Marta Paterlini

Marta Paterlini
Department of Cell and Molecular Biology (CMB)
This e-mail address is being protected from spambots. You need JavaScript enabled to view it

 

Phylogenetic fate mapping in the human brain

The hippocampus is critical for learning and memory and heavily affected in psychiatric and neurodegenerative diseases. The presence of stem cells in this structure has led to an increased interest in the phenomenon of adult neurogenesis and its role in hippocampal functioning. Although causal relationships have not been established, many factors known to impact neurogenesis in the hippocampus are implicated in the pathogenesis of depression and neurological diseases. Also, adult neurogenesis has been proposed to reflect a "neurogenic reserve" that may determine vulnerability to hippocampal dysfunction and neurodegeneration.

Our lab meets the challenge to elucidate these processes in the normal and pathological brain. Indeed, despite the knowledge of the occurrence of neurogenesis in the region of the dentate gyrus of the hippocampus in humans, nothing is known really about its origin and function. In fact, despite many studies on adult neurogenesis in the dentate gyrus in animals, the same type of analysis in humans has been difficult. We would like to tackle form a completely new prospective, defining a single cell phylogenetic fate mapping.

Progress has been made in the generation of a retrospective fate map at the single cell level in higher organisms such as mouse and human. It is known that new mutations arise in the genome of somatic cells with almost every cell division and this could be exploited to define their inheritance pattern, which will reflect their hierarchical relationship. Using phylogenetic analysis, analogous to that used to extrapolate evolutionary relationship between species, the hierarchy between cells in a tissue can be determined.

We aim to apply these innovative methods to retrospectly map cell fate within the adult mammalian brain. To start with, single cell fate mapping analysis will provide in situ data on the extent and pattern of adult neurogenesis in the dentate gyrus.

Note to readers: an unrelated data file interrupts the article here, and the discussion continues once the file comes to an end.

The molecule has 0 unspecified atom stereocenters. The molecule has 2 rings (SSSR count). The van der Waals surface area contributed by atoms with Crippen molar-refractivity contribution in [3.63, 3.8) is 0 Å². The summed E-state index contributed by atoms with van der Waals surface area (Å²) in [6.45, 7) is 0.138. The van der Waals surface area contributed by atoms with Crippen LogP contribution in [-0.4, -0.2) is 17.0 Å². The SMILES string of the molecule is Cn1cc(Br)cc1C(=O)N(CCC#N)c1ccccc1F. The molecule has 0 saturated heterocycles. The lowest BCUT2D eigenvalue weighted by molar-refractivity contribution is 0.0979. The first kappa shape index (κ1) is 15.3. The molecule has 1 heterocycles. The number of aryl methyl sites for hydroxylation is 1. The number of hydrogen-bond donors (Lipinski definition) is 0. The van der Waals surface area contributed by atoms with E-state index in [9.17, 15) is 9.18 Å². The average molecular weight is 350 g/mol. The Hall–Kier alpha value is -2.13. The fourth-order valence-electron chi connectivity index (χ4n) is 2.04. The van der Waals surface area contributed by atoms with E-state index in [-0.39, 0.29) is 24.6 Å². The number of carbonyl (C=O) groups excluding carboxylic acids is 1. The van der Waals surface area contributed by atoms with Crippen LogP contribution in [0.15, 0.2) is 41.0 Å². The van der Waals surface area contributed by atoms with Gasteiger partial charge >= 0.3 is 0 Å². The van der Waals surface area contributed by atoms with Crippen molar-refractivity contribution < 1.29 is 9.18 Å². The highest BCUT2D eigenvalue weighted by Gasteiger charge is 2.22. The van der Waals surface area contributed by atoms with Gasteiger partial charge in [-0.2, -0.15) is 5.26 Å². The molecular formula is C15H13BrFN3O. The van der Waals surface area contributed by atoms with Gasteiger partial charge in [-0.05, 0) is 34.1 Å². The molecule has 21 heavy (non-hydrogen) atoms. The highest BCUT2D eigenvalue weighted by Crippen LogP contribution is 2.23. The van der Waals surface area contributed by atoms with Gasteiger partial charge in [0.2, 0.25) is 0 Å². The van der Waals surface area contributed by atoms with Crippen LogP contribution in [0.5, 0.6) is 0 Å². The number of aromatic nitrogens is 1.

5 Selected publications:

W.S. Lai, B. Xu, K.G.C. Westphal , M. Paterlini, B. Olivier, P. Pavlidis, M. Karayiorgou and J.A. Gogos Akt1 deficiency affects neuronal morphology and predisposes to abnormalities in prefrontal cortex functioning. PNAS (2006) 103(45): 16906-11 M.

Paterlini, S.S. Zakharenko, W.S. Lai, J. Mukai, K.G.C. Westphal, B. Olivier, D. Sulzer, Siegelbaum, M. Karayiorgou & J.A. Gogos Transcriptional and behavioral interaction between 22q11.2 genes modulates schizophrenia-related phenotypes. Nature Neuroscience. (2005) 8(11): 1586-1594

M. I. Aller, A. Jones, D. Merlo, M. Paterlini, A.H. Meyer, U. Amtmann, S. Brickley, H.E. Jolin, A.N.J. McKenzie, H. Monyer, M. Farrant, W. Wisden Cerebellar granule cell Cre recombinase expression. Genesis. (2003) 36(2): 97-103

M. Paterlini, V. Revilla, A.L. Grant and W. Wisden Expression of the neuronal calcium sensor protein family in the rat brain. Neuroscience. (2000) 99(2): 205-16

M. Paterlini, A. Valerio, F. Baruzzi, M. Memo and P.F. Spano Opposing regulation of tau protein levels by ionotropic and metabotropic glutamate receptors in human NT2 neurons. Neuroscience Letters (1998) 243: 77-80